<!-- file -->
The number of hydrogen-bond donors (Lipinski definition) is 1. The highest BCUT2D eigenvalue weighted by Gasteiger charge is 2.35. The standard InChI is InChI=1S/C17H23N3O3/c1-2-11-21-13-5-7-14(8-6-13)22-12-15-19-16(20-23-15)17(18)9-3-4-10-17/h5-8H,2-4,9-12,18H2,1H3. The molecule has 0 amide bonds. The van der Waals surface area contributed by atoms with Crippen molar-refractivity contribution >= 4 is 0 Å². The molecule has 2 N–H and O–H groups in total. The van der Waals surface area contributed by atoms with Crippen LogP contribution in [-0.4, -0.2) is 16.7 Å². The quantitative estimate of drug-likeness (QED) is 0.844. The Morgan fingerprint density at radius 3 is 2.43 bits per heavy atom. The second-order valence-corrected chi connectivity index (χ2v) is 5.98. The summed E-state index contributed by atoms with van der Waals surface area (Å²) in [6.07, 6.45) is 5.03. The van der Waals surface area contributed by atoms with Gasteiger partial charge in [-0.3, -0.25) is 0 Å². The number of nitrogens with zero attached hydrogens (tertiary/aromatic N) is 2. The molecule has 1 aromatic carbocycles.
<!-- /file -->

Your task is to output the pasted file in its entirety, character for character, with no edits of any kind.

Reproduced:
The number of hydrogen-bond donors (Lipinski definition) is 1. The highest BCUT2D eigenvalue weighted by Gasteiger charge is 2.35. The standard InChI is InChI=1S/C17H23N3O3/c1-2-11-21-13-5-7-14(8-6-13)22-12-15-19-16(20-23-15)17(18)9-3-4-10-17/h5-8H,2-4,9-12,18H2,1H3. The molecule has 0 amide bonds. The van der Waals surface area contributed by atoms with Crippen molar-refractivity contribution >= 4 is 0 Å². The molecule has 2 N–H and O–H groups in total. The van der Waals surface area contributed by atoms with Crippen LogP contribution in [-0.4, -0.2) is 16.7 Å². The quantitative estimate of drug-likeness (QED) is 0.844. The Morgan fingerprint density at radius 3 is 2.43 bits per heavy atom. The second-order valence-corrected chi connectivity index (χ2v) is 5.98. The summed E-state index contributed by atoms with van der Waals surface area (Å²) in [6.07, 6.45) is 5.03. The van der Waals surface area contributed by atoms with Gasteiger partial charge in [-0.3, -0.25) is 0 Å². The number of nitrogens with zero attached hydrogens (tertiary/aromatic N) is 2. The molecule has 1 aromatic carbocycles.